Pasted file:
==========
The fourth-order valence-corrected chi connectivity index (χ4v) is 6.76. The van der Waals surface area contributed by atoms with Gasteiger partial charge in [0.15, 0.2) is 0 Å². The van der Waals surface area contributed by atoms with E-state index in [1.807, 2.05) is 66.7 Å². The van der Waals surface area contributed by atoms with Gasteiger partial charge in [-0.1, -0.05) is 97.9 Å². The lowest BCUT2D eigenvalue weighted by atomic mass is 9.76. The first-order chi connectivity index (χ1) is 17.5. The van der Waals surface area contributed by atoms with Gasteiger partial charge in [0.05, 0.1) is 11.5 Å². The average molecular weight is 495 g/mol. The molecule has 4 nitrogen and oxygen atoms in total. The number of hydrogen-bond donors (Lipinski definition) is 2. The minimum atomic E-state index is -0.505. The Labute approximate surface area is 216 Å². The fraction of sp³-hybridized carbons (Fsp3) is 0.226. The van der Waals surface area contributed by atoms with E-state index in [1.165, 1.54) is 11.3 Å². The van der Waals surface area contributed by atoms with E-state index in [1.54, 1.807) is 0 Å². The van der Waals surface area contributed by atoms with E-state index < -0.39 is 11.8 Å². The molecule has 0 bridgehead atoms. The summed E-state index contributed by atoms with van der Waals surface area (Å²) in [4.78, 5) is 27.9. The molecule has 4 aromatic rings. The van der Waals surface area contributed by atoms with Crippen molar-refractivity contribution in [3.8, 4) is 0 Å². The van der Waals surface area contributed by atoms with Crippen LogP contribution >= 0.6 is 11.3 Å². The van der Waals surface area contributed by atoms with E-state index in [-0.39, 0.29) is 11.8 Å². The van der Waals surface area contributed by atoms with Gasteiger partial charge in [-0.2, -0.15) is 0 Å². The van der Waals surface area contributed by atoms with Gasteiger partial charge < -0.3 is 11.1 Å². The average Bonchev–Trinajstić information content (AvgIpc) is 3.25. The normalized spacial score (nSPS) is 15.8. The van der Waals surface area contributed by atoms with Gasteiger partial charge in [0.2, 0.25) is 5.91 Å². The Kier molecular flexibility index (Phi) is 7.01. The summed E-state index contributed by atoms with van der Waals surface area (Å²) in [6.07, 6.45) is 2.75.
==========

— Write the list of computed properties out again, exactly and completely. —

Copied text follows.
The fourth-order valence-corrected chi connectivity index (χ4v) is 6.76. The van der Waals surface area contributed by atoms with Gasteiger partial charge in [0.15, 0.2) is 0 Å². The van der Waals surface area contributed by atoms with E-state index in [1.807, 2.05) is 66.7 Å². The van der Waals surface area contributed by atoms with Gasteiger partial charge in [-0.1, -0.05) is 97.9 Å². The lowest BCUT2D eigenvalue weighted by atomic mass is 9.76. The first-order chi connectivity index (χ1) is 17.5. The van der Waals surface area contributed by atoms with Gasteiger partial charge in [0.05, 0.1) is 11.5 Å². The average molecular weight is 495 g/mol. The molecule has 4 nitrogen and oxygen atoms in total. The number of hydrogen-bond donors (Lipinski definition) is 2. The minimum atomic E-state index is -0.505. The Labute approximate surface area is 216 Å². The fraction of sp³-hybridized carbons (Fsp3) is 0.226. The van der Waals surface area contributed by atoms with E-state index in [1.165, 1.54) is 11.3 Å². The van der Waals surface area contributed by atoms with E-state index in [1.54, 1.807) is 0 Å². The van der Waals surface area contributed by atoms with E-state index < -0.39 is 11.8 Å². The molecule has 0 bridgehead atoms. The summed E-state index contributed by atoms with van der Waals surface area (Å²) in [4.78, 5) is 27.9. The molecule has 4 aromatic rings. The van der Waals surface area contributed by atoms with Crippen molar-refractivity contribution in [3.8, 4) is 0 Å². The van der Waals surface area contributed by atoms with Crippen LogP contribution >= 0.6 is 11.3 Å². The van der Waals surface area contributed by atoms with E-state index in [-0.39, 0.29) is 11.8 Å². The van der Waals surface area contributed by atoms with Gasteiger partial charge in [-0.2, -0.15) is 0 Å². The van der Waals surface area contributed by atoms with Gasteiger partial charge < -0.3 is 11.1 Å². The average Bonchev–Trinajstić information content (AvgIpc) is 3.25. The normalized spacial score (nSPS) is 15.8. The van der Waals surface area contributed by atoms with Gasteiger partial charge in [0.2, 0.25) is 5.91 Å². The Kier molecular flexibility index (Phi) is 7.01. The summed E-state index contributed by atoms with van der Waals surface area (Å²) in [6.07, 6.45) is 2.75.